It’s not really about driving habits
A new study released by the Insurance Institute for Highway Safety found that women are about 25% more likely to be killed in a car crash than men, and the risk of injury is considerably higher as well. However, the study found that the risk has less to do with driving habits or body types than it does the type of cars women are more prone to drive.
The IIHS found that women are more likely to drive smaller and lighter cars that don’t protect the passenger compartment as well as larger vehicles. Additionally, smaller and less expensive cars tend not to be outfitted with the same level of active and passive safety features as their larger counterparts, including additional air bags and features that can help prevent a collision entirely.
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For the study, the IIHS looked at injuries sustained from “tow-away” collisions involving frontal or side impact between 1998 and 2015. In frontal collisions, women were three times as likely to sustain what the IIHS calls a “moderate” injury, such as a broken bone or concussion, and twice as likely to be seriously injured.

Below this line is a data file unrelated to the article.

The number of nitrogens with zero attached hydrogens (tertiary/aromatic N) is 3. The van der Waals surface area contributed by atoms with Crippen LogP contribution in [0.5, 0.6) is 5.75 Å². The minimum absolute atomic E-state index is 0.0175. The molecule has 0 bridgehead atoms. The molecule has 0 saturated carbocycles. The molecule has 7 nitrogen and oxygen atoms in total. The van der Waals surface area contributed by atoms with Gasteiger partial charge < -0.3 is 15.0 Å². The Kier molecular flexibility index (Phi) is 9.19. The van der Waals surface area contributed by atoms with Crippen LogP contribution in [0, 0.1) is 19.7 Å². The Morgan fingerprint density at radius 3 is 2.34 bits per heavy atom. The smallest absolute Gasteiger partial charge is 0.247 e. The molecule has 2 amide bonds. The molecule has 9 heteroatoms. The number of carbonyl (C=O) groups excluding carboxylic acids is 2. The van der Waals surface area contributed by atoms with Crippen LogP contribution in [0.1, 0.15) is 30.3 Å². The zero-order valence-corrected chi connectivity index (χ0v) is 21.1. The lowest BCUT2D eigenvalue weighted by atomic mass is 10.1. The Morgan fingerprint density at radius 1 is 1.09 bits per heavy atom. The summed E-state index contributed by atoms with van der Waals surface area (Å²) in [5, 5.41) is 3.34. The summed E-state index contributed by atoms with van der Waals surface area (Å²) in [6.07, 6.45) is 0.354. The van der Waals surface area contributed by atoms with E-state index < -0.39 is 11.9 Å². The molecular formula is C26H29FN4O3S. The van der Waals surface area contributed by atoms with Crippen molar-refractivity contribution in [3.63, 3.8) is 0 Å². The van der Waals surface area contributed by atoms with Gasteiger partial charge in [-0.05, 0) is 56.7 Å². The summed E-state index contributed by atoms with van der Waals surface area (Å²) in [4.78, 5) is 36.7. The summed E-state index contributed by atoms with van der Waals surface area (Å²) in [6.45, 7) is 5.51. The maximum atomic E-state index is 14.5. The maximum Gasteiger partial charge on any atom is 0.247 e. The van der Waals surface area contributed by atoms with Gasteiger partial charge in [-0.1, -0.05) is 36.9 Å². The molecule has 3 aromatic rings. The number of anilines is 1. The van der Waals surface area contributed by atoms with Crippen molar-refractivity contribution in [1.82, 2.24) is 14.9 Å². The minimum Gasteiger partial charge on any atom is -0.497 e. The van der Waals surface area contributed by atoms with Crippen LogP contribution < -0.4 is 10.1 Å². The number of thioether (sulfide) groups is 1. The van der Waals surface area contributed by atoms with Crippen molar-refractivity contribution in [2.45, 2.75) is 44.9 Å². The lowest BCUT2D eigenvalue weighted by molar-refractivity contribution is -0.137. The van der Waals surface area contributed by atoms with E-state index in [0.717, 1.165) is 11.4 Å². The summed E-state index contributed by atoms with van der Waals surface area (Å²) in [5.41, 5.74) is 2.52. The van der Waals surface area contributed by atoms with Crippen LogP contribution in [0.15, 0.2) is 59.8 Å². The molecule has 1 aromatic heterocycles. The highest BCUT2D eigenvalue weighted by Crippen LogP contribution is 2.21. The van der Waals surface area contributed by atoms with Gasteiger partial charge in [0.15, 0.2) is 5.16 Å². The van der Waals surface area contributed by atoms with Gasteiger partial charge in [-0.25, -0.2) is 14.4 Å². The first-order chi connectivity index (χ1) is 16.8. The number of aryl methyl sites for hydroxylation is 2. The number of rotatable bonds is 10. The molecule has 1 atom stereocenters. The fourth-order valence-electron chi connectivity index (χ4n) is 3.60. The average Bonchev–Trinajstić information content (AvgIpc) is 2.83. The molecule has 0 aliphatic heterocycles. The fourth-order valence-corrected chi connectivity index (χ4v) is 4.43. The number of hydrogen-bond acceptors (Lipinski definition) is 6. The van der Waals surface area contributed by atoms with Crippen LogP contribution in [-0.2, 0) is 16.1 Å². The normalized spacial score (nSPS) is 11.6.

Vehicle size and crashes
That was only part of the data, though. The IIHS looked at the type of vehicles involved in the collisions and found that women were more likely to be behind the wheel of a smaller passenger car, while men were more likely to be in a larger pickup.
Even though pickup trucks have historically trailed other vehicles in terms of safety features, they have mass on their sides. A larger vehicle will typically hold up better in a crash than a smaller one.
The organization did find some types of injuries did affect women more, such as leg injuries in frontal crashes. It also pointed to a silver lining in that new cars keep getting safer, no matter who is behind the wheel.
“The good news is that changes like strengthening the occupant compartment and improving seat belts and air bags have helped protect both men and women,” said Jessica Jermakian, IIHS vice president of vehicle research and one of the study’s authors. “Homing in on the risk disparities that still exist in compatible crashes gives us a great opportunity to make further gains.”
This story originally ran on Autotrader.com.